We need optimism of Paul the apostle

Groups offer drivers tips, alternatives

Dreaming about Carmel

Russians blamed 'witch' for nightmares

On my summer vacation ...

In the know

Faith digest

Parents' workshops stress patience, caring

Readers mind their P's and Q's

Chronicle receives 13 awards

Convicted senator has status in limbo
ATLANTA -- Suspended state Sen. Diana Harvey Johnson's decision not to resign after being convicted of five counts of mail fraud has left her and her district in a legislative limbo unique to Georgia among its neighboring Southeastern states.

Good surfacing crucial to safety on playgrounds
Remember going to the playground in the summer when you were a child? The feeling of freedom and accomplishment that came with swinging higher than ever, going faster on the merry-go-round, or mustering the courage to slide down the spiral slide for the first time.

A look at the 20th Century: 1959

A look at the 20th Century: 1958

Harlem man drowns at Thurmond Lake

Church to hold talk on violence
Spurred on by news of the recent killings in Atlanta, one local church has announced it will hold a special Sunday service to discuss today's culture of violence.

Official visits Augusta to learn American way

Group prepares for count

Mental health care reforms upset doctors

Across the area: Man dies in crash with logging truck
A Louisville, Ga., man died in a traffic accident Friday in Jefferson County, police said. Rozzie Lee Dixon, 46, died at about 4:56 a.m. after he was hit by a tractor-trailer logging truck.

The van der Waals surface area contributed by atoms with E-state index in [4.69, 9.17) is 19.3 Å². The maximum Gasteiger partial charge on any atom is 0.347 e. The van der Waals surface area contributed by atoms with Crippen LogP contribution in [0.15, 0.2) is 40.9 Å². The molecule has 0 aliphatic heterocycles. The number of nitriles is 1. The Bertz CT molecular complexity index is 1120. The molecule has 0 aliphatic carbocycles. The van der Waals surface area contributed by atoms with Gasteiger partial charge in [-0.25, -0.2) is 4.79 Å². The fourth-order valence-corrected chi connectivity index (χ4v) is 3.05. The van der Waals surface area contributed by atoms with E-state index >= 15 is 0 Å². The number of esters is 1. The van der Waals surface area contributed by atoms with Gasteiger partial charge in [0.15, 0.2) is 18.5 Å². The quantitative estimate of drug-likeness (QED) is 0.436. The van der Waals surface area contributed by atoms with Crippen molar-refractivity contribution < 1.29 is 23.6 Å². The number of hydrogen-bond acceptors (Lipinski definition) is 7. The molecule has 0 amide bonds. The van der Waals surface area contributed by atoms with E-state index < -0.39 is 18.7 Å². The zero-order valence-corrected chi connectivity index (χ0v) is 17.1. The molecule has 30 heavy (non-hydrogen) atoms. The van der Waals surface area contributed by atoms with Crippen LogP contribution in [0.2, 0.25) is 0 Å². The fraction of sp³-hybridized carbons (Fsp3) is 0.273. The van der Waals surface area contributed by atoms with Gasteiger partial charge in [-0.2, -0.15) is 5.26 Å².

Official visits Augusta to learn American way
A Russian government official is in Augusta for 10 days to learn about American systems of government, business and charities.

Suspect's escape fueled fears in communities

Group works to help area youths
Men Making a Difference takes obstacles threatening Augusta's youth -- like apathy toward their studies, a lack of self-esteem and even drugs -- head on.

Inspections test school bus safety
Georgia State Patrol Trooper Brian Cody thinks of his own children each time he inspects a school bus for dangerous mechanical or safety problems.

Chronicle receives 13 awards
The Augusta Chronicle took first place in the Headline and Editorial writing categories at the 1999 Georgia Press Association contest held in Destin, Fla., on Friday night.

Governor forming commission to study overcrowding in jail
ATLANTA -- Gov. Roy Barnes is looking at prison population estimates for the next decade, and they don't necessarily look good.

Minister: Clergy has role in organ donation
Of every 10 Georgians awaiting a kidney transplant, six are black -- but only one out of 10 blacks is willing to donate organs.

Aid offered on picking gas provider
ATLANTA -- Thousands of Georgians facing a deadline in less than two weeks for picking a natural-gas company have a new tool and lots of advice to help them make their selection.

Story gets boy tossed from class
VIDALIA, Ga. -- A 13-year-old boy who would have been an eighth-grader at J.R. Trippe Middle School in Vidalia this year has been banned from attending classes after posting violent stories on his Web site.